China said on Friday it has formally arrested a former local activist with Taiwan's ruling Democratic Progressive Party (DPP) on suspicion of subversion, drawing criticism from Taiwan that the charge was vague and questionable.
The activist, Lee Ming-cheh, 42, is the first overseas NGO worker known to be detained in China since a draconian law gave police control over foreign non government groups at the beginning of this year.
He was detained by the ruling Chinese Communist Party's state security police on suspicion of "endangering national security" on his arrival in the southern border city of Zhuhai on March 19 and held incommunicado since then.
China's official Xinhua news agency quoted China's Taiwan Affairs Office as saying that Li had been formally arrested in the southern province of Hunan on suspicion of subversion of state power.
Li had during multiple visits to China "colluded with relevant people in the mainland, formulated action programs, established illegal organizations and plotted and enacted activities to subvert the power of our authorities." the agency said.
"After being interrogated, Li Ming-che (sic) confessed to engaging in activities to harm our state security, and the judicial authorities will handle the case in accordance with the law."
Reuters news agency quoted Taiwan's Mainland Affairs Council, which handles relations with China, as saying the charges were vague and that China had provided no evidence.
"This cannot convince the people of Taiwan," it said. "We do not agree with any of the alleged charges China has against Lee Ming-cheh."
Sen Hong Yang, chairman of the Taiwan Association for China Human Rights, told RFA's Cantonese Service "the Chinese Communist Party is very foolish to charge Li with such a heavy crime, which is effectively a show of intimidation to the people of Taiwan and contempt for democracy, freedom and human rights."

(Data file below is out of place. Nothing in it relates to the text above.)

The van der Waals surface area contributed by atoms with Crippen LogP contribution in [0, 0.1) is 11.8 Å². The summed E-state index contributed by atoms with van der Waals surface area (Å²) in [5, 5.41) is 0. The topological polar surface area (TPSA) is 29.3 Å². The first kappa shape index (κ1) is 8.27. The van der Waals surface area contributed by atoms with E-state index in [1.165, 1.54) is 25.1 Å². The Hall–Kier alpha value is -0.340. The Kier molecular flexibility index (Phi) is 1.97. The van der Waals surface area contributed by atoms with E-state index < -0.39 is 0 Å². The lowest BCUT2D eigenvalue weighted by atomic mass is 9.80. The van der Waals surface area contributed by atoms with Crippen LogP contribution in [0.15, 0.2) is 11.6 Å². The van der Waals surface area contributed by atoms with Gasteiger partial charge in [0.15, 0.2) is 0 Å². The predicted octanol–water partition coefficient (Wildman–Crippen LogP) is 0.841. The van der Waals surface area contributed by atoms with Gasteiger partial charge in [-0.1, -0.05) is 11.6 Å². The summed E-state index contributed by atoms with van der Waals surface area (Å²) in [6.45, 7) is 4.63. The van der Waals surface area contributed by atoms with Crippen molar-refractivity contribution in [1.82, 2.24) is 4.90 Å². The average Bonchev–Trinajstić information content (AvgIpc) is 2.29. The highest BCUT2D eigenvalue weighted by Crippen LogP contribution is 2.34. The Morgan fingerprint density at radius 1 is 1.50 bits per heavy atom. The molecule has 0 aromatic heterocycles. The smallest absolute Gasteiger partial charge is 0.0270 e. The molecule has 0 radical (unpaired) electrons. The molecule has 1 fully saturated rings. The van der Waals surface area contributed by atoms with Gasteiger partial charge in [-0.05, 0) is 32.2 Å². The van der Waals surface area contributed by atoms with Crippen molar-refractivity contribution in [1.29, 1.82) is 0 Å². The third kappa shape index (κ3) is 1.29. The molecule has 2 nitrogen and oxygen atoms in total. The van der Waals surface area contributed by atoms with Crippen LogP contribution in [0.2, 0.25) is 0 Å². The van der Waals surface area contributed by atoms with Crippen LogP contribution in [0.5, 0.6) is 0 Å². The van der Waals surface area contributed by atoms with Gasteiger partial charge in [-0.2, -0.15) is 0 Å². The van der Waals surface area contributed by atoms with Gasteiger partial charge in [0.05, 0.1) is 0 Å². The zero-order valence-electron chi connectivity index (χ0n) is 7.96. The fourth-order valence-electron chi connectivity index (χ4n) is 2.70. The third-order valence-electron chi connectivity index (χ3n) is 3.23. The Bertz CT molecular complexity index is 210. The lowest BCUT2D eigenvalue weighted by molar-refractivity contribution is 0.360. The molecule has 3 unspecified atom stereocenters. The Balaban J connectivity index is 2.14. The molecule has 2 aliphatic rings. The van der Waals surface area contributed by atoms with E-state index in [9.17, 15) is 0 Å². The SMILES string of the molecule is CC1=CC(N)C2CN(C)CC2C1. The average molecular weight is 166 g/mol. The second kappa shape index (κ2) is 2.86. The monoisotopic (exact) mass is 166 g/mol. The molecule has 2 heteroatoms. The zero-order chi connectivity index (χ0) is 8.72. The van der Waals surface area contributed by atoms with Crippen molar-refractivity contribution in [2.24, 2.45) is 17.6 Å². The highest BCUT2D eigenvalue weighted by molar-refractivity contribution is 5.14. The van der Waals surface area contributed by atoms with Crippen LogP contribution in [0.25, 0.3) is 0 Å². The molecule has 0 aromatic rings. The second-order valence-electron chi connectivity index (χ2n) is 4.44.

"Declaring to the world that the universal values of democracy, freedom, human rights and rule of law represent subversion of state power is tantamount to making the Communists the enemy of the entire world, Yang added.
Rights groups have strongly criticized Beijing's use of televised "confessions" from detainees accused of wrongdoing, who have included Swedish NGO worker Peter Dahlin and some of the five Hong Kong booksellers detained for selling banned political books to customers in mainland China.
Many lawyers caught up in China's 2015 crackdown on attorneys who handle human rights cases have been tortured, their family members and legal representatives say.
Lee's case highlights the stark and growing gap in civil liberties between China and Taiwan, which began its transition to democracy in January 1988, starting with direct elections to the legislature in the early 1990s and culminating in the first direct election of the island's president in 1996.
Recent opinion polls indicate that there is broad political support for de facto self-rule in Taiwan, where the majority of voters identify as Taiwanese rather than Chinese.
But while the Chinese Communist Party has never ruled the island, Beijing regards it as part of Chinese territory and has threatened to invade if Taiwan seeks formal independence.
Reported by RFA's Cantonese Service. Translated and edited by Paul Eckert.